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Tackle the Cold with a Roasted Winter Squash Soup

The cold weather has really been upon us here in my area of New York this week. The schools were closed last Friday and this past Monday because of ice and snow and the temperature has barely risen above 20°, with wind chills in the morning below 0 just about every day. This makes you feel like just bundling up under the covers and going back to bed each morning and not bothering to even think about what you might want to make for dinner that day. Of course, one of the best alternatives for this time of year for lunch or dinner is always a nice bowl of warm soup. One of my all-time favorite dishes always make use of some of the great winter squash that is available and makes a nice thick squash soup to have with some homemade bread or rolls to help fill you up and really keep you warm. This particular recipe, for a roasted winter squash soup, comes from the Cooking Channel and is from Michael Chiarello. It makes use of a really nice toasted spice rub that you use for the squash and the soup itself and while it may seem like there are a lot of steps involved, the prep time outside of getting the squash ready (which you can do well in advance if you like) only takes about 20 minutes and the cook time is not much more than that, so you can have everything done and ready in about 45 minutes.

 

Roasted Winter Squash Soup

For the Soup:

2 tablespoons extra-virgin olive oil

1/2 cup (1/4 inch) diced onion

1/4 cup (1/4 inch) diced celery

1/4 cup (1/4 inch) diced carrot

1 cinnamon stick

Salt and freshly ground black pepper

4 cups chicken broth or vegetable broth

1/2 teaspoon ground coriander, optional

1 1/2 cups Roasted Winter Squash recipe, recipe to follow

1/2 cup half-and-half

For the Toasted Spice Rub:

1/4 cup fennel seeds

1 tablespoon coriander seeds

1 tablespoon black peppercorns

1 1/2 teaspoons red pepper flakes

1/4 cup (1 ounce) chili powder

2 tablespoons kosher salt

2 tablespoons ground cinnamon

For the Roasted Winter Squash:

3 pounds winter squash

Salt and freshly ground black pepper

1/2 cup (1 stick) butter

2 tablespoons finely chopped fresh sage leaves

2 tablespoons granulated sugar

1/4 cup balsamic vinegar

1/4 cup molasses

2 teaspoons Toasted Spice Rub

To make the toasted spice rub, toast the fennel seeds, coriander seeds and peppercorns in a small, heavy pan set over medium heat. When the fennel turns light brown, work quickly. You may want to turn on the exhaust fan over your stove as it can get quite smoky. Add the red pepper flakes and toss rapidly, mixing the ingredients quickly. Immediately turn the spice mixture out onto a plate to cool. Once the spices have cooled, put the mixture into a blender with the chili powder, salt, and cinnamon and blend until the spices are evenly ground. If you have a small spice mill or a coffee grinder dedicated to just grinding spices, grind only the fennel, coriander, pepper, and chili flakes. Pour the ground ingredients into a bowl and toss with the remaining ingredients. Keep the spice mix in a glass jar in a cool, dry place.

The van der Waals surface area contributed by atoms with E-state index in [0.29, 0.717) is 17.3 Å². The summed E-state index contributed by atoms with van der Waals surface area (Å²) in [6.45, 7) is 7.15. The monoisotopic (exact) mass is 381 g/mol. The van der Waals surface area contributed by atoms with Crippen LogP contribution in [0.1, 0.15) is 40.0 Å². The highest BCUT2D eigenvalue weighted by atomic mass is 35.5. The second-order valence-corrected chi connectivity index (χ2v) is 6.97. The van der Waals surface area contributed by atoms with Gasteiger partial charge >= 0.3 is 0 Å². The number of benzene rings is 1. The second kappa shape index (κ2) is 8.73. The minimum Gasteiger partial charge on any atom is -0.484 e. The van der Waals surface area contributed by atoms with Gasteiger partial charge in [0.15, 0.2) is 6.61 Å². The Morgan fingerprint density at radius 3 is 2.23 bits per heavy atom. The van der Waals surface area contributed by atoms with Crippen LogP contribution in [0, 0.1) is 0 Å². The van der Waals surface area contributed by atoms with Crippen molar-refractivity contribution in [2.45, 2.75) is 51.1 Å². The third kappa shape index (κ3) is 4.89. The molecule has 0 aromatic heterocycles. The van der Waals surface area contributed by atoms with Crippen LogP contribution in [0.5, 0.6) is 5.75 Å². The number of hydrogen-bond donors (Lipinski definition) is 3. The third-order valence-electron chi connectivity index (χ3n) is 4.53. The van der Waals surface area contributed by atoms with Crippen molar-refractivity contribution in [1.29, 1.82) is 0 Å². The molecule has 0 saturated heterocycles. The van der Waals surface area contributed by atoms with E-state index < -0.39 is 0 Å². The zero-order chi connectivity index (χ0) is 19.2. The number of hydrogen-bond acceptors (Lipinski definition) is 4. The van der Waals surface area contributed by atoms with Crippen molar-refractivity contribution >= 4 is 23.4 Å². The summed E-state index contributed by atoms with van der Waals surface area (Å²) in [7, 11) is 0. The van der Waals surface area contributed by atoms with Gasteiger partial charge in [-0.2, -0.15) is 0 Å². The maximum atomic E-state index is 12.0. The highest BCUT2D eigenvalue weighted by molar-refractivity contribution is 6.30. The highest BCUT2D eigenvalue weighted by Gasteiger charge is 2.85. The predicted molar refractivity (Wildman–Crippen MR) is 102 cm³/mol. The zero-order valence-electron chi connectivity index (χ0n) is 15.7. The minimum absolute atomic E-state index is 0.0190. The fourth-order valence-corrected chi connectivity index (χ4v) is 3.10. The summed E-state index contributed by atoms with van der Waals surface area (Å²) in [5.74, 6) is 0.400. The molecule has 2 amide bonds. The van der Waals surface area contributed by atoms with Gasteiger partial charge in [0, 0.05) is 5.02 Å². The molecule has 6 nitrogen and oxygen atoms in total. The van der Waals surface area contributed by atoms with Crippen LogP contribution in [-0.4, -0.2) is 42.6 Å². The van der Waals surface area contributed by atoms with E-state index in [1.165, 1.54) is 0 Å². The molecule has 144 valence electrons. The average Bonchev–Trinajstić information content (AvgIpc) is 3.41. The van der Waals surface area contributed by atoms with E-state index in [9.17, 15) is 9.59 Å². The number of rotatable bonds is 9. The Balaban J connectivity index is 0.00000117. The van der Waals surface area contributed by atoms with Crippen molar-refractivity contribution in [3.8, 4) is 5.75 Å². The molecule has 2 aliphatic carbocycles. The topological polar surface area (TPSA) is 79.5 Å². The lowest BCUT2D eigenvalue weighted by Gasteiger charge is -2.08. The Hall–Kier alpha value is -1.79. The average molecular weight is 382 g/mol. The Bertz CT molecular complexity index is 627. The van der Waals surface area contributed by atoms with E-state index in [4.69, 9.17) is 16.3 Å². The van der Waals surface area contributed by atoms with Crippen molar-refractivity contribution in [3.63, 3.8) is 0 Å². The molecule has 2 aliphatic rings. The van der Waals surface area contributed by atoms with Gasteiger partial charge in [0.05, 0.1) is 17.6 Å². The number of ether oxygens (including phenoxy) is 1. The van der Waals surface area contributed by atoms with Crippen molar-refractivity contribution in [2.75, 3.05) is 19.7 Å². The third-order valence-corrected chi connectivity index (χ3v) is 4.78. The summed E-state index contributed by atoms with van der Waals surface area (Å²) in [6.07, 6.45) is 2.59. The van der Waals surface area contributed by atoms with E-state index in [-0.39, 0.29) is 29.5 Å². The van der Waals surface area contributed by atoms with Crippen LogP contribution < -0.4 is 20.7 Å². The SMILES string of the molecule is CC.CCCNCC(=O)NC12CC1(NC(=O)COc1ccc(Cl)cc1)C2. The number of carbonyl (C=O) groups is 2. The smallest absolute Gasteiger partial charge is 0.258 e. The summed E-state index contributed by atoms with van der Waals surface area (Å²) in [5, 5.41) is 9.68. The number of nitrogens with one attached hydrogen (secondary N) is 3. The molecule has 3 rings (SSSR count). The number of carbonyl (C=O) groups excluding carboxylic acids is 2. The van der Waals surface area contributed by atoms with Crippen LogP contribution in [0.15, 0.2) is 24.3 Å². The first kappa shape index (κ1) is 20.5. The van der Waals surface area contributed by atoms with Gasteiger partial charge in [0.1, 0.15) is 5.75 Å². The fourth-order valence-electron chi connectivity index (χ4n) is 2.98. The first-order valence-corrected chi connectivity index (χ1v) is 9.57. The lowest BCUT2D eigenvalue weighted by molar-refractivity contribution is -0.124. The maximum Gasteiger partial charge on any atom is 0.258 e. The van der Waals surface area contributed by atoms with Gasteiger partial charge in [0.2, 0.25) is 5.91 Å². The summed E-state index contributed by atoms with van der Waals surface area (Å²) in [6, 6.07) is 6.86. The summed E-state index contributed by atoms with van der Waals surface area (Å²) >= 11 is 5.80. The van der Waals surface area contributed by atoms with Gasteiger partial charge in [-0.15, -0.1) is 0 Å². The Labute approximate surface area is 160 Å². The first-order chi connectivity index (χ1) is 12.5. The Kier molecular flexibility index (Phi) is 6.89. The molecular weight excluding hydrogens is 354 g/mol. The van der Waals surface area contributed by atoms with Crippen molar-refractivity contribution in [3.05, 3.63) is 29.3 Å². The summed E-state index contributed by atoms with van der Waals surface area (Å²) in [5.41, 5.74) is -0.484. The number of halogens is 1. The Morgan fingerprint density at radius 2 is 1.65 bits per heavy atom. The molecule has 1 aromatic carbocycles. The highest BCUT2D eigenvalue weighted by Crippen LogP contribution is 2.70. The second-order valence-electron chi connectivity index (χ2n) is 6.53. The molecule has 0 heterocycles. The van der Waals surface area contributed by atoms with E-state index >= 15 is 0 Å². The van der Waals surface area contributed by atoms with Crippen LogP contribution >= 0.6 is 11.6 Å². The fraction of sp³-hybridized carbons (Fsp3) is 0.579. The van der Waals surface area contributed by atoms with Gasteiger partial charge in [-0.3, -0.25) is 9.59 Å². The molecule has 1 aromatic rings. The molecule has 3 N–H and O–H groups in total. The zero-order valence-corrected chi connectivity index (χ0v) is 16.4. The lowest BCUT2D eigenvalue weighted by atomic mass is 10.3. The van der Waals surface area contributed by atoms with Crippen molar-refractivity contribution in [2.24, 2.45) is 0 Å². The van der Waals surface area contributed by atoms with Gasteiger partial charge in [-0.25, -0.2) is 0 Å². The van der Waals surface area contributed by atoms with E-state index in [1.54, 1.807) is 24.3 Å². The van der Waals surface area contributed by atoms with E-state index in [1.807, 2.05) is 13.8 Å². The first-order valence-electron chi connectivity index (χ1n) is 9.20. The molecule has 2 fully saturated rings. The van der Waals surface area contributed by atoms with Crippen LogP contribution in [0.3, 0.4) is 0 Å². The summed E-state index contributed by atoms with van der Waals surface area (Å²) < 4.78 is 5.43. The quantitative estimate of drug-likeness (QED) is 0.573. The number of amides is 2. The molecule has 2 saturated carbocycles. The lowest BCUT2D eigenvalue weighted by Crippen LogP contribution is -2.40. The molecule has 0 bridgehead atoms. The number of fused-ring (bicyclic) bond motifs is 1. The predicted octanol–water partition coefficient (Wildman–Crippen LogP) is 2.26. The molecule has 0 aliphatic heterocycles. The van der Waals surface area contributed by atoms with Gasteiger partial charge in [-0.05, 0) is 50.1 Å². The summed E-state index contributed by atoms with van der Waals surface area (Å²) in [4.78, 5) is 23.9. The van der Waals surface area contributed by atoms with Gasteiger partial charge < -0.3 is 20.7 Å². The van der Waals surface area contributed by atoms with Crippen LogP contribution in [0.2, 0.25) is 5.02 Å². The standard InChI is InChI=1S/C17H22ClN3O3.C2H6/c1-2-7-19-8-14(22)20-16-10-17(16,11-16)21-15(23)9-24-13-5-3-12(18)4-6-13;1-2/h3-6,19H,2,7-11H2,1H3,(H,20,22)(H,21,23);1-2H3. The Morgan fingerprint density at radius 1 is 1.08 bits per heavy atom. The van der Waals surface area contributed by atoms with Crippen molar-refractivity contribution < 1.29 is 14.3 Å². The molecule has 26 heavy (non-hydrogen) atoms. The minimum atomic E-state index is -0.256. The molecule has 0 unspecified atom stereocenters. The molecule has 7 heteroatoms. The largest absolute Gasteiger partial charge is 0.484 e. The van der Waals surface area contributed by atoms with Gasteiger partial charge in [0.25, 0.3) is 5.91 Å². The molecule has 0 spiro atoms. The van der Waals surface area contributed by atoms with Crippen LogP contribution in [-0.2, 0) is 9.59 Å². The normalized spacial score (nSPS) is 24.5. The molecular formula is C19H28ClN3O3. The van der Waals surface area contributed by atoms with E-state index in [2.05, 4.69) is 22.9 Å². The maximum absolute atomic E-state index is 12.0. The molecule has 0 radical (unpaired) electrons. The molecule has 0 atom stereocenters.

For the roasted squash, preheat the oven to 400°. Peel the squash with a vegetable peeler. Halve the squash lengthwise, discard the seeds, then cut the squash into a 1-inch dice. Place the squash in a large bowl and season it with salt and pepper.

Heat the butter in a medium skillet set over medium-high heat. When the butter ceases to foam and has turned a light brown, pull the pan off the heat and immediately add the sage, granulated sugar, balsamic vinegar (stand back so as not to get splattered by the vinegar and the vapors from it), molasses and the toasted spice rub. Mix well and let the mixture simmer over medium-low heat for 1 to 2 minutes so the flavors can meld.

Pour the vinegar mixture over the squash and toss it well, then transfer the squash to a heavy rimmed baking sheet or baking dish large enough to hold the squash in a single layer. Place the squash in the oven and roast, tossing the squash at least once, until it is very tender and caramelized, about 45 minutes to one hour. Set the squash aside until it is cool enough to handle but still warm, so the liquids are runny.

Working in batches, if necessary, transfer the warm squash and all the cooking liquids to a food processor and process until it is smooth. Use immediately, or refrigerate for up to 5 days, or freeze for up to 2 months.

 

For the soup, heat the olive oil in a large saucepan or Dutch oven over medium heat until it is shimmering. Add the onion, celery, carrot, and cinnamon stick and sauté until the vegetables are soft but not brown, about 10 minutes. Season the vegetables with salt and pepper. Add the chicken broth or vegetable broth and the coriander, if using, and bring the mixture to a boil. Simmer the broth for several minutes. Stir in the squash until it is smooth, then simmer gently to let the flavors meld, about 10 minutes. Discard the cinnamon stick.

Purée the soup in a blender until it is smooth. The soup can be made ahead to this point, cooled, covered, and refrigerated for several days or frozen for about one month. It will thicken as it cools and may need thinning out with more broth or water when you are re-heating it. Return the soup to the pan and reheated gently. Add the half-and-half, if using. Adjust the seasoning with salt and pepper to taste. Keep the soup warm until you are ready to serve. Ladle the soup into serving bowls. Garnish the soup with dollops of mascarpone cheese or toasted pumpkin seeds, if desired